Focolare members united by desire to love God, neighbors

| Susan Klemond for The Catholic Spirit | February 11, 2015 | 0 Comments

As a young college graduate considering the priesthood in the 1970s, Emery Koenig saw an ad from the international Catholic movement Focolare offering a concerete way to live out the Gospel.

He didn’t enter the seminary, but found in Focolare a tangible way to love God and his neighbor while uniting with others sharing the same goal. More than 35 years later, Koenig and his wife still find encouragement in the teachings and members of the movement, whose founder is now being considered for sainthood.

“It’s just become such a core part of our family, how we tried to live, how we tried to love each other and all the ups and downs of everyday life,” said Koenig, who attends St. Joseph in Waconia.

The Koenigs are part of the Twin Cities’ branch of Focolare, an international movement started in 1943 by Italian laywoman Chiara Lubich. Its members decide as individuals to love God and neighbor at all times with a communitarian spirit, said Jo-Ellen Karstens, a Focolare leader based in Chicago.

Ecumenical brotherhood

Focolare’s 2 million members and associates in 182 countries are mostly Catholic, but include Protestants and non-Christians seeking to promote unity among Christians and universal brotherhood with all others.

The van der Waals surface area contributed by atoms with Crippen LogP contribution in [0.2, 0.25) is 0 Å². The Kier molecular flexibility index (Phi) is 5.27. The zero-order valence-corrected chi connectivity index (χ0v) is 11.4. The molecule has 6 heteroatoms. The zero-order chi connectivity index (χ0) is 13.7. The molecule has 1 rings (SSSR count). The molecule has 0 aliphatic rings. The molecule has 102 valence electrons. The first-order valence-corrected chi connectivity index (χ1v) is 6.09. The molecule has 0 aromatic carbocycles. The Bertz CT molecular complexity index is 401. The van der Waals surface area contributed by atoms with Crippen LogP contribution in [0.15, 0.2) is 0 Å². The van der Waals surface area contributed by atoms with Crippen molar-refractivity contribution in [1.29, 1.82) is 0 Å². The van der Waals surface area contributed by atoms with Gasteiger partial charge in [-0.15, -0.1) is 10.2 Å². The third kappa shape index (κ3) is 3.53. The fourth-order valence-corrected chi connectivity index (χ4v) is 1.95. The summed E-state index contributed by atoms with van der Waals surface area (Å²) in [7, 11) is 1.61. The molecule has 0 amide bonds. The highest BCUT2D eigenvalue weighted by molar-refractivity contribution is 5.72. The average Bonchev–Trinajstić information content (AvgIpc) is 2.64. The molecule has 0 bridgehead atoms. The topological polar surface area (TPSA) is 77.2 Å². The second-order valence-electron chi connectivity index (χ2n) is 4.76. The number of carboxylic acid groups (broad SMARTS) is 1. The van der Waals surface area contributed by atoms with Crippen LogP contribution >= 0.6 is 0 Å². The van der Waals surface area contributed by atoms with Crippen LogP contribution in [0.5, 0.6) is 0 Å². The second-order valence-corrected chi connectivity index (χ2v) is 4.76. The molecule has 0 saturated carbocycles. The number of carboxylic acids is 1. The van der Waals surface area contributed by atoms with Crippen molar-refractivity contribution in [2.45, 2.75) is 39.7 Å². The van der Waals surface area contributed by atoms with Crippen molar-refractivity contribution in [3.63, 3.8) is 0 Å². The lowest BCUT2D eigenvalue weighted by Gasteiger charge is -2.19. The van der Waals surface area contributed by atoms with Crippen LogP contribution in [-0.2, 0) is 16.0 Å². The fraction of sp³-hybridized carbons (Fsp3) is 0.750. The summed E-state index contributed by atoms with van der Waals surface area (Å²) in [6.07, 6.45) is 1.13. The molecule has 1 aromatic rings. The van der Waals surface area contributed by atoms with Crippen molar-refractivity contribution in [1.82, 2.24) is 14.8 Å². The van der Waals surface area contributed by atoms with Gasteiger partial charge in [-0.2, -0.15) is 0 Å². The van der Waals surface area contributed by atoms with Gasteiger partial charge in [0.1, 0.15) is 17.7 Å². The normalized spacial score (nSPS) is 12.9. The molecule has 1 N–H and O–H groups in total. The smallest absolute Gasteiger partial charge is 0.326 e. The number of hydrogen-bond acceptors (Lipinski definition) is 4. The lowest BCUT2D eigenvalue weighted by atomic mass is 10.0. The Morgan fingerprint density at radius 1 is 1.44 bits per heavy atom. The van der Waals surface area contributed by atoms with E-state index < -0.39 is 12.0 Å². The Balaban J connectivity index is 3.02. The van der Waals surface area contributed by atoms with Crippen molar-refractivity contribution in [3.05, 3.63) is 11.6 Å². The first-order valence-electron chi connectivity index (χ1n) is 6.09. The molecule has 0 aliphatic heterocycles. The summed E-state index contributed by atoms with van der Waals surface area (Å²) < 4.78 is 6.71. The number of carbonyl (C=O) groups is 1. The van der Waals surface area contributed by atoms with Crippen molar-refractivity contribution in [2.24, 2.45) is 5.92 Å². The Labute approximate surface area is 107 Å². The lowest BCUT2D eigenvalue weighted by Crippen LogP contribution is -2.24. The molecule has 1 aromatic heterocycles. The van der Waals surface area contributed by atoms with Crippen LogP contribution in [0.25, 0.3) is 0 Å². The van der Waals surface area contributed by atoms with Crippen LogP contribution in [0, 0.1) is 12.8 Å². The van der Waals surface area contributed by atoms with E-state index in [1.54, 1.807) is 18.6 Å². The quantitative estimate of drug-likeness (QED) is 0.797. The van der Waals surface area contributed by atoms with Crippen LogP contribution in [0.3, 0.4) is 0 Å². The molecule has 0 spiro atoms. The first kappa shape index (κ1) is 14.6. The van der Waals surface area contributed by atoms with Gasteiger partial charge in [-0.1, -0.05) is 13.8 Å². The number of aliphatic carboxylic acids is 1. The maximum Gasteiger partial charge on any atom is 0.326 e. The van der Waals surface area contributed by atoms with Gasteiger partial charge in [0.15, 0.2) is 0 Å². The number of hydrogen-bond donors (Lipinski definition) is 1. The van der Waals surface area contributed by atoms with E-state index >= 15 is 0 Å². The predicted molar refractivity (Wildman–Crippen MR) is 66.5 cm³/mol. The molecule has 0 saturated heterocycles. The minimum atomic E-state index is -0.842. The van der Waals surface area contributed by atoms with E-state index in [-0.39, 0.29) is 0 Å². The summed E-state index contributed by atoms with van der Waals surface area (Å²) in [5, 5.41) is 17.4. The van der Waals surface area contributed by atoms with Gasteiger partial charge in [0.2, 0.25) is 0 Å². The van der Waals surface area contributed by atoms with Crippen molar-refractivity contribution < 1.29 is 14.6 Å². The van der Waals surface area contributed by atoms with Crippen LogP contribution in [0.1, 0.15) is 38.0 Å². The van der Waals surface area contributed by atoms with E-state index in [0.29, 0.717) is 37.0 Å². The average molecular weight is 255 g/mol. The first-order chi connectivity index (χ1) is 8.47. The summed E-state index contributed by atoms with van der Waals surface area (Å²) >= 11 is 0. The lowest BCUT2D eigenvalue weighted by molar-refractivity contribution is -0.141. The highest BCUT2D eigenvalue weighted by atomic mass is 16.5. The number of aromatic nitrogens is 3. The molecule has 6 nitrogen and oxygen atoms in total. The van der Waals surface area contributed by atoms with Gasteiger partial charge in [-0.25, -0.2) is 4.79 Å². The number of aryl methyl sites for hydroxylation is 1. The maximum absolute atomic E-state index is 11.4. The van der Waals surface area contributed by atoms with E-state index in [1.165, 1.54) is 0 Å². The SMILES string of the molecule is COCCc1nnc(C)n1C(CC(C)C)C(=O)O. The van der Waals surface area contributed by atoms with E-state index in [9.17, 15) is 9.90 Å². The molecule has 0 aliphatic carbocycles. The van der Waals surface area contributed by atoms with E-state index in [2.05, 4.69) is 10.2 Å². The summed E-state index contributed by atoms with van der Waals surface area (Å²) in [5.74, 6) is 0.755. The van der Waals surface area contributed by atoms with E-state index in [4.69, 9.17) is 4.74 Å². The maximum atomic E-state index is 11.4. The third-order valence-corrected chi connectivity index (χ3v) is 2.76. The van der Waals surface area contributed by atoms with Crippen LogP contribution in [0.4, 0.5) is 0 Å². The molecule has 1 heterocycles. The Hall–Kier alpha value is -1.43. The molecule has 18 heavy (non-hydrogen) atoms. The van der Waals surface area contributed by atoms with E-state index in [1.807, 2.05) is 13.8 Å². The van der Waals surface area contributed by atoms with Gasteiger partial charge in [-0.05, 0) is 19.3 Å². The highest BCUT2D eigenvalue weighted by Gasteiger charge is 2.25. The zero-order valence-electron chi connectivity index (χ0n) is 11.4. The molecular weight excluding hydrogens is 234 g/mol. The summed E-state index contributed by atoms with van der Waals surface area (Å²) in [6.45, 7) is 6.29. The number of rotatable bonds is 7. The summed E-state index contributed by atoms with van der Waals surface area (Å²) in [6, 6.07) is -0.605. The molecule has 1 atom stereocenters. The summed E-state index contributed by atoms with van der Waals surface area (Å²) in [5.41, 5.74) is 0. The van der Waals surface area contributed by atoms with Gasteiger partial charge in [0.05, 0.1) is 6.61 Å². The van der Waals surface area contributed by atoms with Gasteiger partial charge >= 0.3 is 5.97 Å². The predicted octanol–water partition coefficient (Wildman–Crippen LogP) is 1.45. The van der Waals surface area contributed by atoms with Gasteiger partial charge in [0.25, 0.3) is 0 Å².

The movement is called Focolare — Italian for “hearth”— because it aims to warm hearts with the fire of love. Members point to Mary as the movement’s inspiration, as they wish to bring Jesus to the world as she did. They are involved in schools, business, social work, publishing and art, Karstens said.

One of the oldest 20th century lay movements, Focolare has been recognized in the Church for its “charism of unity,” she said.

Colleen Biver, a member of Nativity of Our Lord in St. Paul, grew up in Focolare and embraced it as an adult. After college, she worked for the movement in the Philippines with her husband, Michael, before settling in St. Paul.

The couple continues to practice the spirituality as they raise their two children, she said.

“It’s something that becomes a reality as I try to live that out on a day-to-day basis with my children, my husband and other moms I come in contact with,” she said. “Just simple ways of [answering] ‘How do we live this faith every day? . . . How do I help this mom that might need help with her toddler?’”

Biver said the movement helped her understand the Catholic faith on simpler terms.
Koenig said Focolare has given him a deeper understanding of who God is. “There are many experiences we’ve had of trying to love our neighbor, trying to love God, and [asking] how do we begin to understand the will of God for our lives in each present moment?”

Members join — without a formal application — to give their life meaning, increase their relationship with God and put that into practice, Karstens said, adding that they do go through a formation process. Members aren’t encouraged to actively evangelize Focolare members of other faiths, but to “be an island of unity and peace” in their particular faith, she said.